Mixing Colors is a slide projection in which a series of photographs of the Ferris wheel on the Santa Monica Pier in Santa Monica, California, is projected onto a wall with slow cross-fades. Since all the pictures were taken at night, nothing can be seen except for the computer-controlled light show on the spokes of the Ferris wheel. The individual shots freeze the configuration, which in reality plays out in rapid permutation, and so the slide projection makes for a decelerated experience of the spectacle. Not all transitions project the continuation of the previous pattern from the same camera position.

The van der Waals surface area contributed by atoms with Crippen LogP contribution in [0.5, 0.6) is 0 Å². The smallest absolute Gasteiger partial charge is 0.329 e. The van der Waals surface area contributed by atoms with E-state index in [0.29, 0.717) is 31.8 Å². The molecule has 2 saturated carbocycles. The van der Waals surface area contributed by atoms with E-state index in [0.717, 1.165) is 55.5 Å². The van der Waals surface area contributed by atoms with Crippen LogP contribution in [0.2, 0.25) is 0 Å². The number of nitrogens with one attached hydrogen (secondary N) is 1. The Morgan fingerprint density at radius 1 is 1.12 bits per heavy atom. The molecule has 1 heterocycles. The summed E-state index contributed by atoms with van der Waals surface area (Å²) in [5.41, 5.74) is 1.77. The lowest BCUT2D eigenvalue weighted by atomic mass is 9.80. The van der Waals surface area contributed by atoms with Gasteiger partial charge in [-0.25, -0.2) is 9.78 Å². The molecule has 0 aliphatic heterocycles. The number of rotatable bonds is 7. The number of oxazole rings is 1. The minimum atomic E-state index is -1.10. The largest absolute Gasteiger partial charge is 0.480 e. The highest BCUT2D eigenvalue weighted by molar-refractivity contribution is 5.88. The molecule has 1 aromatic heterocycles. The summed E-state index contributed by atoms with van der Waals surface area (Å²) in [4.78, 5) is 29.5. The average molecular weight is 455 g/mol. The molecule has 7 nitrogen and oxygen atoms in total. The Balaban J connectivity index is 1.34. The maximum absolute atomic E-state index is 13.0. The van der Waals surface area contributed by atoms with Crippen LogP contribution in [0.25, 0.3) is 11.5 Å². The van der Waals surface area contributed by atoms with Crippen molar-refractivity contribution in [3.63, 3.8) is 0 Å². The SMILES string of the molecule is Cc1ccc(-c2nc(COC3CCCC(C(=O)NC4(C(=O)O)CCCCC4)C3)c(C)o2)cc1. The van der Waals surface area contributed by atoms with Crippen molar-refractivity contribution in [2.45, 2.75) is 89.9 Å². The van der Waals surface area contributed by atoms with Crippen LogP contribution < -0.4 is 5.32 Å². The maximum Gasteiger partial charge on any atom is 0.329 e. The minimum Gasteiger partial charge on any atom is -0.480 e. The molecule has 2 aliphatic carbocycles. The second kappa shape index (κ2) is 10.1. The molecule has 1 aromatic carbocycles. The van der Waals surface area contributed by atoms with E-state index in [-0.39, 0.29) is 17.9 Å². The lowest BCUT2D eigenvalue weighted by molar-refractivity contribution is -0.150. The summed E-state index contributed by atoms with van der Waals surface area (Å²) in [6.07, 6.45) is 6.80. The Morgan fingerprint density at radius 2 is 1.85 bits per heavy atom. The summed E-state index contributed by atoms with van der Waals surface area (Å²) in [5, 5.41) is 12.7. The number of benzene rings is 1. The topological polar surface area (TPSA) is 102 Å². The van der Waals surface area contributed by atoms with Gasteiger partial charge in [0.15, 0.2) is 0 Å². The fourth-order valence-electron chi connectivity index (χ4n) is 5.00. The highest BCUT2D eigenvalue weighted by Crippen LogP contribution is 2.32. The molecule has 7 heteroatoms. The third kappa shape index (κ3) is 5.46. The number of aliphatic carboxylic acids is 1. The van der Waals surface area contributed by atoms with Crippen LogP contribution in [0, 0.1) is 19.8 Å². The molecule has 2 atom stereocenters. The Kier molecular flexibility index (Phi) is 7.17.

The photographs were taken without the use of a tripod and at varying distances from the Ferris wheel, resulting in slight displacements and shifts of scale between the light configurations that appear on the wall. This interplay may cause a sense of dizziness, but the impression is fundamentally different from the experience of watching the original: the rapidly flashing colors and patterns of light plunge the optic nerve into a play with itself that is entirely absorbed in the present moment. The slide projection establishes a situation of contemplative calm that cannot be experienced in reality. It leaves room for associations, imagination, and the formation of a recollection that is effaced in the reality that the photographs “document.”